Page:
(photo credit: Matthew Wagner)
One of the many great advantages of commemorating Succot here in Israel is the
ease and ability that one has to sleep in the succa. Coming from the freezing
climes of Chicago and Monsey in the United States the ability to sleep in the
succa was almost always negated by the inclement weather. Many a bowl of soup
congealed on my family and I while eating all bundled up in the succa in those
years. When I was a rabbi in Miami Beach the weather was also too inhospitable –
tropical humidity, assorted insects, lizards and bugs and the presence of brief
but always omnipresent rain showers of some intensity – to allow for any
comfortable rest at night outside of the air-conditioned bedroom.
here in Jerusalem none of these factors exist and I therefore am able to sleep
blissfully, or at least normally, in my balcony/porch/pergola succa. And I am
really grateful that I am able to do so for it gives me a heightened sense of
the wonder of the holiday of Succot. Succot represents many things and like all
Torah subjects it is many layered. It is about history – our sojourn in the
desert after leaving Egypt – and nature, since it is the bountiful harvest
holiday of the year. It is about the recollection and commemoration of our
Temple service with our recitation and participation in the ceremony of hoshanot
in our prayer service.
It is about water and rain, the one blessing that
we must have to live comfortably. It is about nature and beauty, the
species of fruit and plants that are such a central commandment to our
appreciation of the holiday. But to me at least it is mostly a holiday
perhaps even more than are the days of Rosh Hashana and Yom Kippur.
is a great hassidic legend about a man who wanted to see a person who
wealthy. He went to his rebbe and asked for directions to find such a
The rebbe sent him to a small village and told him to find a certain Reb
and to stay the night with him. Arriving in the decrepit village the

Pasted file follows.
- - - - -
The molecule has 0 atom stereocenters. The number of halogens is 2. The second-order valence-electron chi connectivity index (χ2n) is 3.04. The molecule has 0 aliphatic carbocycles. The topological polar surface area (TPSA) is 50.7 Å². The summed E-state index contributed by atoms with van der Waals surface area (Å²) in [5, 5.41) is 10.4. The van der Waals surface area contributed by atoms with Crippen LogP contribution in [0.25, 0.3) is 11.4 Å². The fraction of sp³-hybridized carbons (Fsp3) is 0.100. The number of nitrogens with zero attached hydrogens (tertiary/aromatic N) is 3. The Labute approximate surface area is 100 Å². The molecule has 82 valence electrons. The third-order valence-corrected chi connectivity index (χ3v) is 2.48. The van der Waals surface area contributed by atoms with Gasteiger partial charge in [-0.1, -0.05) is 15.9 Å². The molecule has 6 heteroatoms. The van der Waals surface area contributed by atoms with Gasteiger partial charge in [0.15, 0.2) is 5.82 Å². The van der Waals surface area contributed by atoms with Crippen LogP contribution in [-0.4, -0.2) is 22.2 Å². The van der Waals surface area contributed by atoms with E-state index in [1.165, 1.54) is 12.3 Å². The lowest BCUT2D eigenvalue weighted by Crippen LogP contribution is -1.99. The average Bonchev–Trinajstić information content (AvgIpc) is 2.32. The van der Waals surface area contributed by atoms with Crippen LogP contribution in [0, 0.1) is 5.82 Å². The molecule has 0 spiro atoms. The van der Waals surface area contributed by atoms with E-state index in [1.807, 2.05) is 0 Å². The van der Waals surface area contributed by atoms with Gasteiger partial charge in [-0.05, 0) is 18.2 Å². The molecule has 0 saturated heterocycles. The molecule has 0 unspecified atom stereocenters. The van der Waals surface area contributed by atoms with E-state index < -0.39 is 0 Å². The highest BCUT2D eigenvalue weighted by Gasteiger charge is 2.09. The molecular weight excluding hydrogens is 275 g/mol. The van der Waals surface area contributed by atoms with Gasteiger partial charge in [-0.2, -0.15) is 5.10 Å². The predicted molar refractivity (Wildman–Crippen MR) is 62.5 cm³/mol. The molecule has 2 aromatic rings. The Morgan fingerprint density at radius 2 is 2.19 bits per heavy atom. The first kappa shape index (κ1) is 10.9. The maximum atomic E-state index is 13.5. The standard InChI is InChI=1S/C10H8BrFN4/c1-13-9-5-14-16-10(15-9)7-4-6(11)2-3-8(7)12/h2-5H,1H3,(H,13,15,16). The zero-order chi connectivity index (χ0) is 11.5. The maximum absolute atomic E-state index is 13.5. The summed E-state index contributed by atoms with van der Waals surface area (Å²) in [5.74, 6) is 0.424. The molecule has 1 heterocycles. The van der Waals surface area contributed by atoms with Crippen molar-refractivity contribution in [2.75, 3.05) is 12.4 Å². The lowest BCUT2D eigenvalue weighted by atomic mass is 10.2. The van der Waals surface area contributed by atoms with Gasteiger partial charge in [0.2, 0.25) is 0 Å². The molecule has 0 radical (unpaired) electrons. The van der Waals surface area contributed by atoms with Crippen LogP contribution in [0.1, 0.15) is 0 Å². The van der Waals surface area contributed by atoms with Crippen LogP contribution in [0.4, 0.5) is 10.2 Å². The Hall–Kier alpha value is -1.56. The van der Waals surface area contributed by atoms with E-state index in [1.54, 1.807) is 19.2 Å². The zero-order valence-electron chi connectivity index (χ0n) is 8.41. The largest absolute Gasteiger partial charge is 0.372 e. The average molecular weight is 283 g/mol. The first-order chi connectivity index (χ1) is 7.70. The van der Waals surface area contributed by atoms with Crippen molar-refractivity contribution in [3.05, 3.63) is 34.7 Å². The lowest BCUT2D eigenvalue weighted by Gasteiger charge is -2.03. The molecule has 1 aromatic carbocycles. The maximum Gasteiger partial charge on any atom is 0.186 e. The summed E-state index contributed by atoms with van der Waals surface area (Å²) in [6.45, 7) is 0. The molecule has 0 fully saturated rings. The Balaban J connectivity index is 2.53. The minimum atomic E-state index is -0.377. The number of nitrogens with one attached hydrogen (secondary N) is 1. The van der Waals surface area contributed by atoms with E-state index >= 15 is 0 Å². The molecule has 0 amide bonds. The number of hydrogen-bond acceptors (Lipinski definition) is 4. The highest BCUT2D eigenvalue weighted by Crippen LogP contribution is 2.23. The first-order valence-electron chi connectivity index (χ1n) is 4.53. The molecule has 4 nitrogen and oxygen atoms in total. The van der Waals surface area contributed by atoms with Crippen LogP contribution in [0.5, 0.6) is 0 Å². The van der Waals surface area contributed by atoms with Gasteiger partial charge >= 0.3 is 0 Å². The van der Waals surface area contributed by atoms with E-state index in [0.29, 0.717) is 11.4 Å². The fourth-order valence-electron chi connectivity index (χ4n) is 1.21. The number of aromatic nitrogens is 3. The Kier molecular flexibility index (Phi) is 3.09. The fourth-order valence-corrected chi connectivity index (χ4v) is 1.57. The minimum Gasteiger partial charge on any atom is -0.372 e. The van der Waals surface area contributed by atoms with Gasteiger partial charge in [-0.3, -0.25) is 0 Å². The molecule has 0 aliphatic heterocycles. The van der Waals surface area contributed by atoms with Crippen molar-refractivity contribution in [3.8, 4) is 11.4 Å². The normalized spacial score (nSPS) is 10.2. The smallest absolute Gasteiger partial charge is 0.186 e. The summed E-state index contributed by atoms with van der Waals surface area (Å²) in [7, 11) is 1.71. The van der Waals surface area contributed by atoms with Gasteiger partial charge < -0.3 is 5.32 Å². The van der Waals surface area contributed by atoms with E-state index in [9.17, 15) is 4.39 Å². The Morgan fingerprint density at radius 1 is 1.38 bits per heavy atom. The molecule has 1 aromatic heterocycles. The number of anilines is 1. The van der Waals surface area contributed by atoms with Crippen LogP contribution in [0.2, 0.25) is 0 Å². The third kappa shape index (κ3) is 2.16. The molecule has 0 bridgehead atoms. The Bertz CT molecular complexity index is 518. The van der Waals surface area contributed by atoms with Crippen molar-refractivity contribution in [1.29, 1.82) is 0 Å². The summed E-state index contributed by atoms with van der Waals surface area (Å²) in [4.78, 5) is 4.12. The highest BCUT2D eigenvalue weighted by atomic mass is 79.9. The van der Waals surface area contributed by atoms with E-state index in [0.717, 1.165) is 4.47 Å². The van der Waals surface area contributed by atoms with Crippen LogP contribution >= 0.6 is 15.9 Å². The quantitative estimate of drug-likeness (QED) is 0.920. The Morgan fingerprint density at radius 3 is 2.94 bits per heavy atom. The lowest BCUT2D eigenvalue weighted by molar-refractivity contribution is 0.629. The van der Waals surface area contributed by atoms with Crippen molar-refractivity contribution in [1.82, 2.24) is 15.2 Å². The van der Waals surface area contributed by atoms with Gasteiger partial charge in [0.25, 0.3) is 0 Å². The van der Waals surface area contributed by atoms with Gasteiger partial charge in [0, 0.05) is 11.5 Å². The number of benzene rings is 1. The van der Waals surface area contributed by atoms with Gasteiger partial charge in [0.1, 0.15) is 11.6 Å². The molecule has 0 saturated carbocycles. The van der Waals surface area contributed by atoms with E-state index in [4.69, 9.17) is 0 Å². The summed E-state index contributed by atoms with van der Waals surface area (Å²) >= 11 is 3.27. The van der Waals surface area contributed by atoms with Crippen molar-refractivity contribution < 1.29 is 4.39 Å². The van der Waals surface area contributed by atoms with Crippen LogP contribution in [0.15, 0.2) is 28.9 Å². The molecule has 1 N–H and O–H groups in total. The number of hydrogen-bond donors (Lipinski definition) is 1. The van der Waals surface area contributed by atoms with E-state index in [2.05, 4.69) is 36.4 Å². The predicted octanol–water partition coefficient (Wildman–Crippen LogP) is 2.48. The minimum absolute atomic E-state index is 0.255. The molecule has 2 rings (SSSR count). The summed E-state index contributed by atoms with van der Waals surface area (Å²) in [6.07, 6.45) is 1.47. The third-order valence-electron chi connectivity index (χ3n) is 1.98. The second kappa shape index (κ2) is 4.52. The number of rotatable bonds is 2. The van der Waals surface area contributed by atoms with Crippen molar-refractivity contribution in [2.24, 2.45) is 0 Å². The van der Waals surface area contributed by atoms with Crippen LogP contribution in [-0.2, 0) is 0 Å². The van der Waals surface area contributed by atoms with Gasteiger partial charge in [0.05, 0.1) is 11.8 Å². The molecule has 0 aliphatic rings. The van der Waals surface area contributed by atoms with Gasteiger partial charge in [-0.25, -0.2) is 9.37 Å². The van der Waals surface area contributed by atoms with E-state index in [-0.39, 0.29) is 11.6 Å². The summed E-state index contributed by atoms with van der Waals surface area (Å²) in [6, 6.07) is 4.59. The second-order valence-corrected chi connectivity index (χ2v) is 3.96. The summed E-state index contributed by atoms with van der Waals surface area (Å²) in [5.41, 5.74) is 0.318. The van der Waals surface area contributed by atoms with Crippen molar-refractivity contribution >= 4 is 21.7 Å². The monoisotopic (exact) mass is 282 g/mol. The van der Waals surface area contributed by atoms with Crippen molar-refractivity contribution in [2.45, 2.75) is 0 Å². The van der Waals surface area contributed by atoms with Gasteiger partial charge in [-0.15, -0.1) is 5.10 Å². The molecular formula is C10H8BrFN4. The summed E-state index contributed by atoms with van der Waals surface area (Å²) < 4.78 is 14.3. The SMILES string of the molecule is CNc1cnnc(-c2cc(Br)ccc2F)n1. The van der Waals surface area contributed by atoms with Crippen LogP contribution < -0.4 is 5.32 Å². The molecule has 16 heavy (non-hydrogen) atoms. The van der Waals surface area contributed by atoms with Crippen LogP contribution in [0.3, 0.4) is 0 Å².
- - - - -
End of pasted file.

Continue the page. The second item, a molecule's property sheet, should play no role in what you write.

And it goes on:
eagerly searched out Reb Itzik. He was ushered into a ramshackle hut
only straw for mattresses and broken wooden boxes for furniture. “Surely
rebbe must have been mistaken sending me here,” he thought to himself.
very uncomfortable night spent on the straw-covered floor and a very
breakfast of hard bread and tepid water, the visitor in desperation
host: “Reb Itzik, I heard you are a very wealthy man. Where is your
can you live under such circumstances as these?” Reb Itzik replied: “Oh,
a great mansion with untold wealth located not far away. But pray tell
and of what type is your home?” The visitor replied: “Oh, I live in a
brick house with many comforts. But naturally when I am traveling I make
whatever accommodations are offered to me.”
Reb Itzik replied: “My
mansion is in Heaven, in immortality, in my generations that are yet to
Here, I like you am only a traveler, so I also make do with whatever I
hand. My brother, we are all only travelers.” The visitor returned to
and thanked him for showing him a truly wealthy man.
Sleeping in the
succa, outside of my comfortable but only temporary living quarters,
gives me a
sense of faith that I can build for myself a truly magnificent mansion
untold wealth not far away. Here in the succa I gladly make do with
have in hand. But I am comforted that by living even only for a week in a
open to the elements and unpredictability of life and events themselves I
concentrate on my true mansion and wealth – on spirit and family and
and ancestors and hope and service to God and humans. Our national succa
withstood all of the elements and all of the evil that the world
contains and it
still stands. It may wobble at times but it still stands. It still
because of the mansions that we build constantly for us and all of
far from here in the Jerusalem that hovers above our earthly Jerusalem.
all but travelers but that fact should not cause us discomfort or fear.
are all truly wealthy and that is the Torah’s great gift to us.